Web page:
A fifty-something bachelor, Gianni (Di Gregorio) lives with his ninety-three-year-old mother. The manager of Gianni’s condo solicits him to let his aunt and mother stay with Gianni and his mother; subsequently, Gianni’s doctor requests the same favor for his mother. Gianni winds up cooking and looking after four elderly women for several days. On paper, this sounds like sitcom material, but as filmed by Di Gregorio it flows like a well-crafted ’60s pop song. Mid-August Lunch treads a fine line between naturalism and cloying cuteness, thankfully keeping largely to the former. It’s hard to picture a contemporary American movie being so unself-conscious about its protagonist’s smoking and heavy drinking. Gian Enrico Bianchi’s cinematography has a golden glow, and indeed, the film captures the look and mood of summer in the south of Europe.
Di Gregorio has worked with the filmmaker Matteo Garrone as both a screenwriter (Gomorrah) and an assistant director (First Love; The Embalmer). Garrone, who produced the film, has been one of the few recent signs of life in Italian cinema, but after Mid-August Lunch, one can add Di Gregorio to the brief list of promising Italian directors.
Mid-August Lunch is available on DVD from Zeitgeist Films beginning October 5, 2010. For more details, click here.
Axelle Ropert, The Wolberg Family, 2009, color film in 35 mm, 80 minutes. Production stills. Photos: Carole Bethuel.
“LET ME DOWN EASY,” Bettye LaVette begs, in the searing 1965 soul nugget that opens The Wolberg Family, Axelle Ropert’s trenchant, aurally dazzling debut feature. The plea, sung to a lover right before a breakup, could just as easily be the appeal overbearing Jewish paterfamilias Simon Wolberg (François Damiens), a proud small-town mayor, makes to his wife and two children, who, fed up with his grandstanding and prying, insist that he change. This small, modest film explores, with persistent acuity, one of life’s thorniest struggles: how to carve out an identity wholly separate from one’s kin.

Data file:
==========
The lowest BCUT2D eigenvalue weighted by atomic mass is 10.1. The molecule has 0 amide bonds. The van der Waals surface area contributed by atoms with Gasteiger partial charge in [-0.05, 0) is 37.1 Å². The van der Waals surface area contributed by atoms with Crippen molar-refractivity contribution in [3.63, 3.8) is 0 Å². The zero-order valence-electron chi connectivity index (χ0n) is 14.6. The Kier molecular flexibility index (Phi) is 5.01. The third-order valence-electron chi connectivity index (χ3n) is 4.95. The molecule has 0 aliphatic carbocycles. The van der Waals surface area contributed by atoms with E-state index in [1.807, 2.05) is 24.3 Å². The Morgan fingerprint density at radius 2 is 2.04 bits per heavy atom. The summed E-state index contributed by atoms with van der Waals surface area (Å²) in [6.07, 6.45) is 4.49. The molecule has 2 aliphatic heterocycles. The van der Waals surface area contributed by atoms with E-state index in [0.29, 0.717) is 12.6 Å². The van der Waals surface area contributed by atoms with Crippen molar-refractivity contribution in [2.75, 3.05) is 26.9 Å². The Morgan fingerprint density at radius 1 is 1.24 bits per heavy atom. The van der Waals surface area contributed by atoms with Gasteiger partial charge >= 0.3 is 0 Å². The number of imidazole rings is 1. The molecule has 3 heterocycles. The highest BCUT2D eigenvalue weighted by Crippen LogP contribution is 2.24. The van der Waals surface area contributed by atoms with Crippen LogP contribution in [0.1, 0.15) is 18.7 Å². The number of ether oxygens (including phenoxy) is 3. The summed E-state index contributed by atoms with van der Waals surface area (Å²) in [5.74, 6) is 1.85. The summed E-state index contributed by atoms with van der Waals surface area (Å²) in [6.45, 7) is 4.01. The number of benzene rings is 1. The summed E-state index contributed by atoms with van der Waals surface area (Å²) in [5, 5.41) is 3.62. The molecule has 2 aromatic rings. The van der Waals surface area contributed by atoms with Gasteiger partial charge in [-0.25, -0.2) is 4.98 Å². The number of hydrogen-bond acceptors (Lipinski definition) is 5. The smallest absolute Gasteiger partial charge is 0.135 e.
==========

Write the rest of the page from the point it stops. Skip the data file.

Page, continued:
In her screenplay for La France (2007), directed by frequent collaborator Serge Bozon (he plays Simon’s brother-in-law in Wolberg), Ropert gloriously reimagined both the war movie and the musical. Wolberg, which Ropert also scripted, fulfills an even greater challenge: reinvigorating the nuclear-family drama, one of cinema’s most shopworn genres. “Family isn’t sexy,” Simon’s daughter, Delphine (Léopoldine Serre), a few weeks shy of her eighteenth birthday, announces at the dinner table to her father, a man who insists that what defines a family is its lack of secrets (though he himself is hiding something). Simon’s wife, Marianne (Valérie Benguigui), must also constantly discredit his desperate, suffocating ideas about closeness: “We all have our own private world.” With these pithy pronouncements, Ropert shows that movies about what Susan Sontag once referred to as “that claustrophobic unit” need not constantly erupt into hysteria (cf. Rachel Getting Married) or relentlessly catalogue simmering grievances (cf. Revolutionary Road). What distinguishes Ropert’s celluloid clan is their ability to honestly articulate the complexity—and enormity—of their emotions. Like LaVette, Sam Fletcher (whose “I’d Think It Over Twice” is one of Marianne’s beloved 45s), and Wilson Pickett (whose framed head shot, along with those of other ’60s legends, adorns Simon and Marianne’s bedroom), the Wolbergs stir the soul.
The Wolberg Family screens March 20 and 21 at New York’s Walter Reade Theater as part of “Rendez-Vous with French Cinema.” Axelle Ropert will be present at both screenings. For more details, click here.
A PAINTER WHO ENROLLED in the Whitney Program before migrating to Columbia Film School, Kathryn Bigelow is something of an anomaly in Planet Hollywood. Combining an affinity for the frenetic rhythms of the thriller with a taste for subversive genre-bending that recalls her “high art” beginnings, Bigelow is a consummate technician whose balletic action sequences remind us how cinematically pure the language of violence can be. Her latest film, Strange Days (1995), is a tech-noir set in a Los Angeles on the brink of the millennium, where conflicting visions of rapture and revolution divide the collective psyche, and the apolitical insulate themselves by getting high on other people’s lives.